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At risk groups encouraged to get the flu vaccine
The HSE acknowledges that attendances in hospital Emergency Departments are currently very high, and staff are working hard to cope with the increased demand for services:
GPs, community services and hospital staff are dealing with a significant surge in patient demand.
We apologise to all of those affected by this surge in activity and we are making every effort manage and improve the situation for our patients and our staff.
The HSE Special Delivery Unit’s TrolleyGAR national total regarding patients on trolleys at 2pm today (Monday, 6th January 2020) was 467, a reduction from 543 at 8am today.
Some of our hospitals have made the decision to restrict visiting in order to protect the safety of patients and visitors based on an assessment of risk.
When there is a high level of circulation of infectious illnesses, such as flu, norovirus and RSV, the level of risk to patients and visitors is significant and all steps to minimise the possibility of exposure to these illnesses should be taken.
The current flu season spiked over Christmas and the New Year. It is now at levels significantly ahead of those experienced last year as it arrived up to 4 weeks earlier.
Children and older persons are particularly vulnerable to viral infection and represent the vast majority of flu positive presentations this season. All visitors to healthcare facilities should check with the facility in advance of visiting. The public are also asked to observe good hand hygiene by washing hands regularly, using alcohol gels provided in healthcare facilities and observing good respiratory etiquette by using a tissue to cough or sneeze into, dispose of it immediately afterwards and wash your hands regularly.
Fair Deal, which provides financial support for those in long-term nursing home care, and home support services have received additional resources to deal with demand and up to 199 additional acute beds are being opened to support service delivery.
It is not too late to get your flu vaccination and the HSE is today urging people in high-risk groups to get vaccinated. The level of flu and influenza like illness remains high and the best way to avoid getting the flu is to get vaccinated.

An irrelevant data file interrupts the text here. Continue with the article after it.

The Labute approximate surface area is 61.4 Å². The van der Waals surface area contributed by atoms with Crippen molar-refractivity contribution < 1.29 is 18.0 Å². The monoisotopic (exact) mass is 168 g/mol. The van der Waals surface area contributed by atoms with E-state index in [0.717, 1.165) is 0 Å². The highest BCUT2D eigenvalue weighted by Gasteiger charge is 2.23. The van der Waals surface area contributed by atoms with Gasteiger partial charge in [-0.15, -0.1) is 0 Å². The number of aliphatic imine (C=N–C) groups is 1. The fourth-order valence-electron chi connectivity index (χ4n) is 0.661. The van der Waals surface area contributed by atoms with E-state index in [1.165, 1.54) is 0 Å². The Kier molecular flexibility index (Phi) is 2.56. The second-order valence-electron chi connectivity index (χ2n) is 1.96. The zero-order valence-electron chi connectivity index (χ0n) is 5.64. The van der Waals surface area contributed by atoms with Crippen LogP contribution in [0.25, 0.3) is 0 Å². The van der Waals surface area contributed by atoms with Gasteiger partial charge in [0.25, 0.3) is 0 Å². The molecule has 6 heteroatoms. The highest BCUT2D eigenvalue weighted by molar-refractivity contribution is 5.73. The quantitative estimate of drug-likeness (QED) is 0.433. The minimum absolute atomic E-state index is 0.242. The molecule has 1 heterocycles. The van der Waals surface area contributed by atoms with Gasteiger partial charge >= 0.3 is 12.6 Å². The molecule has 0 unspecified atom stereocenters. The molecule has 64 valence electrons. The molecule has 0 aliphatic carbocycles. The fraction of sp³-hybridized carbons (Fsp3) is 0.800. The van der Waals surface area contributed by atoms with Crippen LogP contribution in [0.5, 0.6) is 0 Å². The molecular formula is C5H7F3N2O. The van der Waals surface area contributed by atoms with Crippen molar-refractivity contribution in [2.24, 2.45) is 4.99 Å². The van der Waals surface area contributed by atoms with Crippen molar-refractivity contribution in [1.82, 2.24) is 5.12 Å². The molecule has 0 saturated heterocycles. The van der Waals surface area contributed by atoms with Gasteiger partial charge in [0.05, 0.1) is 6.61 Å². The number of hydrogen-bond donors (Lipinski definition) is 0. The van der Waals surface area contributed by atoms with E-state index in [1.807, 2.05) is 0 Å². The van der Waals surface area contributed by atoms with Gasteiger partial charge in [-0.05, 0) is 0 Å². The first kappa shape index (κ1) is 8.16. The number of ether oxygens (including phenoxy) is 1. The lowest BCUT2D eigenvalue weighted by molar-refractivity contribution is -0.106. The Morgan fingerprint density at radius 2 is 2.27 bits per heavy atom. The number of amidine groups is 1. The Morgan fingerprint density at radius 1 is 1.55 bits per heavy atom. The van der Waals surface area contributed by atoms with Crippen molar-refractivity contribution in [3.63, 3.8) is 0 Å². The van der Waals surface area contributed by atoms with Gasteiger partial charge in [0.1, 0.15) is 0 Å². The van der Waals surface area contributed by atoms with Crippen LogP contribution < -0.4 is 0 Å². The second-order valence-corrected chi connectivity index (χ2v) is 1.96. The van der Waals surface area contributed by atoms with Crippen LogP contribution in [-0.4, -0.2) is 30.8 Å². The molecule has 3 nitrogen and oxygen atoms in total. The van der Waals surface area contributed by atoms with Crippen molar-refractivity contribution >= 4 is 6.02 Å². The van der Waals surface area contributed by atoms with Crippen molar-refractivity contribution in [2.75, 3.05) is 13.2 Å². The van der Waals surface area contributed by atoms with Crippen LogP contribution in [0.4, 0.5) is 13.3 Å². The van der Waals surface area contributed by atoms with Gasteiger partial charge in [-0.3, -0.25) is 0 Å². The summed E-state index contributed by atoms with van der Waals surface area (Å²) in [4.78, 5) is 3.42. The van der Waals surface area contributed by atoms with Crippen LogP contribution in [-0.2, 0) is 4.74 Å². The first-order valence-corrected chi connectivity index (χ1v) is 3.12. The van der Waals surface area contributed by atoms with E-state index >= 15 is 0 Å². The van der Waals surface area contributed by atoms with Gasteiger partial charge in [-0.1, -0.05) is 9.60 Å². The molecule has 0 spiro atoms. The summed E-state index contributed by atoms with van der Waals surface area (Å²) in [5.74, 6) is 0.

The HSE’s Dr Kevin Kelleher, Assistant National Director of Public and Child Health, said: “We know this year’s vaccine is a good match for the current strain of flu and the best way to prevent flu is by getting vaccinated. Flu can be a very serious and sometimes deadly disease.
“People need to remember that flu causes severe illness and death in Ireland every year. That is why those who are most vulnerable to the complications of flu need to get vaccinated. The flu vaccine is the only defence against flu, yet every year many people in the at risk groups fail to get vaccinated and so put themselves at risk of serious illness or even death.”
“The vaccine reduces infection and associated illnesses and hospitalisation. Flu is very infectious and can cause potentially serious illnesses especially for older people, those who have a chronic illness, those with weakened immune systems and pregnant women. Seasonal flu vaccine can be given at any stage of pregnancy and also protects the baby. The flu vaccine cannot give you the flu as it does not contain any live flu virus and all those at risk should get vaccinated as soon as possible this year to make sure that they are protected.”
In an effort to curtail the spread of flu the HSE is also advising parents not to send their children back to school if they have flu like illness or any of the associated symptoms i.e. a high temperature, aches and pains or chesty cough.
Anyone who gets flu should stay at home, rest, drink plenty of fluids and use over-the-counter remedies like paracetamol to ease symptoms. Anyone in one of the high-risk groups should contact their GP if they develop influenza symptoms. If you need to visit your GP or the Emergency Department, please phone first to explain that you might have flu.
Covering your cough and sneeze can also help stop the spread of flu.
- Use a tissue and place it immediately in the bin. Wash your hands or use a hand sanitizer
- DO cough or sneeze into your upper sleeve.
- DON’T cough or sneeze into your hands. You’ll end up spreading germs to everything you touch.
The influenza vaccine is available free of charge from GPs for people in at risk groups, and from pharmacists, for everyone in at risk groups aged 10 years and over. An administration charge may apply to people who don’t hold medical cards or GP visit cards.
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